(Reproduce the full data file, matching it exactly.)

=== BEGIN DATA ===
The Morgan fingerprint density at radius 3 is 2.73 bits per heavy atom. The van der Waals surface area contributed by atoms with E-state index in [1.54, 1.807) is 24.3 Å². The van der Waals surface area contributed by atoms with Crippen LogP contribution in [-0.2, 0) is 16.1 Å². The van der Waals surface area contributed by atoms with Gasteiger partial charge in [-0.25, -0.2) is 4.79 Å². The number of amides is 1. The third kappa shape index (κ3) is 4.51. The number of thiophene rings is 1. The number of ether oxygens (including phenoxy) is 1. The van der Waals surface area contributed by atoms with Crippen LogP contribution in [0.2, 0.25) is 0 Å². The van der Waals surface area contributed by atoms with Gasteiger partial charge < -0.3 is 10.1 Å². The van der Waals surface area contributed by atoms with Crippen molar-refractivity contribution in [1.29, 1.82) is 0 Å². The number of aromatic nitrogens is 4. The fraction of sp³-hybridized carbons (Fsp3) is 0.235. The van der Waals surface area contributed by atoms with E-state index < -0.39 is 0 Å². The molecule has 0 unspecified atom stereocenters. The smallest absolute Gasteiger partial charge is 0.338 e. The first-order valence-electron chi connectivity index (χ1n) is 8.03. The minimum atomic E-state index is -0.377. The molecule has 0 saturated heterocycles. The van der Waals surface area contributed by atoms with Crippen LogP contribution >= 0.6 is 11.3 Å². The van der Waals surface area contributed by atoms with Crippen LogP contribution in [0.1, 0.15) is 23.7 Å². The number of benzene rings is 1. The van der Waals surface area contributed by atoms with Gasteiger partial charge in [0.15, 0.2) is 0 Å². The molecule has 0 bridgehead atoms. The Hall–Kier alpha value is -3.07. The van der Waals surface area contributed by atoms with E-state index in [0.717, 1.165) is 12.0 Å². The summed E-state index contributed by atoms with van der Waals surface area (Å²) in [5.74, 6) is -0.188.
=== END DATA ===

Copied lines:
The Morgan fingerprint density at radius 3 is 2.73 bits per heavy atom. The van der Waals surface area contributed by atoms with E-state index in [1.54, 1.807) is 24.3 Å². The van der Waals surface area contributed by atoms with Crippen LogP contribution in [-0.2, 0) is 16.1 Å². The van der Waals surface area contributed by atoms with Gasteiger partial charge in [-0.25, -0.2) is 4.79 Å². The number of amides is 1. The third kappa shape index (κ3) is 4.51. The number of thiophene rings is 1. The number of ether oxygens (including phenoxy) is 1. The van der Waals surface area contributed by atoms with Crippen LogP contribution in [0.2, 0.25) is 0 Å². The van der Waals surface area contributed by atoms with Gasteiger partial charge < -0.3 is 10.1 Å². The van der Waals surface area contributed by atoms with Crippen molar-refractivity contribution in [1.29, 1.82) is 0 Å². The number of aromatic nitrogens is 4. The fraction of sp³-hybridized carbons (Fsp3) is 0.235. The van der Waals surface area contributed by atoms with E-state index < -0.39 is 0 Å². The molecule has 0 unspecified atom stereocenters. The smallest absolute Gasteiger partial charge is 0.338 e. The first-order valence-electron chi connectivity index (χ1n) is 8.03. The minimum atomic E-state index is -0.377. The molecule has 0 saturated heterocycles. The van der Waals surface area contributed by atoms with Crippen LogP contribution >= 0.6 is 11.3 Å². The van der Waals surface area contributed by atoms with Crippen LogP contribution in [0.1, 0.15) is 23.7 Å². The number of benzene rings is 1. The van der Waals surface area contributed by atoms with Gasteiger partial charge in [0.15, 0.2) is 0 Å². The molecule has 0 bridgehead atoms. The Hall–Kier alpha value is -3.07. The van der Waals surface area contributed by atoms with E-state index in [0.717, 1.165) is 12.0 Å². The summed E-state index contributed by atoms with van der Waals surface area (Å²) in [5.74, 6) is -0.188.